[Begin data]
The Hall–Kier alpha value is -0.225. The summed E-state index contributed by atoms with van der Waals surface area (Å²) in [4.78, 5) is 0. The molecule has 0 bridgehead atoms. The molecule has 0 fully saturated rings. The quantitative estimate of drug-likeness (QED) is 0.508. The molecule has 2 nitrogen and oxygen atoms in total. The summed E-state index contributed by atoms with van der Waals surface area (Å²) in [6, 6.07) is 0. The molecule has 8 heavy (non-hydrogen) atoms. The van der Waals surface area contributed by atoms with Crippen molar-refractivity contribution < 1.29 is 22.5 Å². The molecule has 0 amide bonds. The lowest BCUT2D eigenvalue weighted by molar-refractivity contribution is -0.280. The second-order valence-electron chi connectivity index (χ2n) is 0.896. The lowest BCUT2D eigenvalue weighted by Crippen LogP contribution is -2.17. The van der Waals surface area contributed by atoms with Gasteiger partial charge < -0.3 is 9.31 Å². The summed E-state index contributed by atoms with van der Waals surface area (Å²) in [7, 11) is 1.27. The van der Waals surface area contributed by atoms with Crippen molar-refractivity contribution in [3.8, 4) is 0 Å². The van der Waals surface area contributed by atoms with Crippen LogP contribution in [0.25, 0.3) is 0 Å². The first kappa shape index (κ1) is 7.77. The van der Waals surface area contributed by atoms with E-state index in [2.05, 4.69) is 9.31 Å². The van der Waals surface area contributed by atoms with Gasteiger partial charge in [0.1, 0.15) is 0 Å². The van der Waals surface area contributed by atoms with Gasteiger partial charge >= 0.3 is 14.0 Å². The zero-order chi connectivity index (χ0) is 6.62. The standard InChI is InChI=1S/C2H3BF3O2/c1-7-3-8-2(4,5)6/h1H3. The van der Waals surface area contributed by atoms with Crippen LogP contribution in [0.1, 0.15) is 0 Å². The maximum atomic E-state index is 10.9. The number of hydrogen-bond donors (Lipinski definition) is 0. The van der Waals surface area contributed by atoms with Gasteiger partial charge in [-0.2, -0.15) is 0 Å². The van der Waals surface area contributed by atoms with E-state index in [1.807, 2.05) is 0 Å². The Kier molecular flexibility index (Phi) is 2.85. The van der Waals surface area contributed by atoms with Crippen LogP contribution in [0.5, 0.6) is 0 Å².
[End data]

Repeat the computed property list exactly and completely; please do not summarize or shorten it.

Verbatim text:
The Hall–Kier alpha value is -0.225. The summed E-state index contributed by atoms with van der Waals surface area (Å²) in [4.78, 5) is 0. The molecule has 0 bridgehead atoms. The molecule has 0 fully saturated rings. The quantitative estimate of drug-likeness (QED) is 0.508. The molecule has 2 nitrogen and oxygen atoms in total. The summed E-state index contributed by atoms with van der Waals surface area (Å²) in [6, 6.07) is 0. The molecule has 8 heavy (non-hydrogen) atoms. The van der Waals surface area contributed by atoms with Crippen molar-refractivity contribution < 1.29 is 22.5 Å². The molecule has 0 amide bonds. The lowest BCUT2D eigenvalue weighted by molar-refractivity contribution is -0.280. The second-order valence-electron chi connectivity index (χ2n) is 0.896. The lowest BCUT2D eigenvalue weighted by Crippen LogP contribution is -2.17. The van der Waals surface area contributed by atoms with Gasteiger partial charge < -0.3 is 9.31 Å². The summed E-state index contributed by atoms with van der Waals surface area (Å²) in [7, 11) is 1.27. The van der Waals surface area contributed by atoms with Crippen molar-refractivity contribution in [3.8, 4) is 0 Å². The van der Waals surface area contributed by atoms with Crippen LogP contribution in [0.25, 0.3) is 0 Å². The first kappa shape index (κ1) is 7.77. The van der Waals surface area contributed by atoms with E-state index in [2.05, 4.69) is 9.31 Å². The van der Waals surface area contributed by atoms with Gasteiger partial charge in [0.1, 0.15) is 0 Å². The van der Waals surface area contributed by atoms with Gasteiger partial charge >= 0.3 is 14.0 Å². The zero-order chi connectivity index (χ0) is 6.62. The standard InChI is InChI=1S/C2H3BF3O2/c1-7-3-8-2(4,5)6/h1H3. The van der Waals surface area contributed by atoms with Crippen LogP contribution in [0.1, 0.15) is 0 Å². The maximum atomic E-state index is 10.9. The number of hydrogen-bond donors (Lipinski definition) is 0. The van der Waals surface area contributed by atoms with Gasteiger partial charge in [-0.2, -0.15) is 0 Å². The van der Waals surface area contributed by atoms with E-state index in [1.807, 2.05) is 0 Å². The Kier molecular flexibility index (Phi) is 2.85. The van der Waals surface area contributed by atoms with Crippen LogP contribution in [0.5, 0.6) is 0 Å².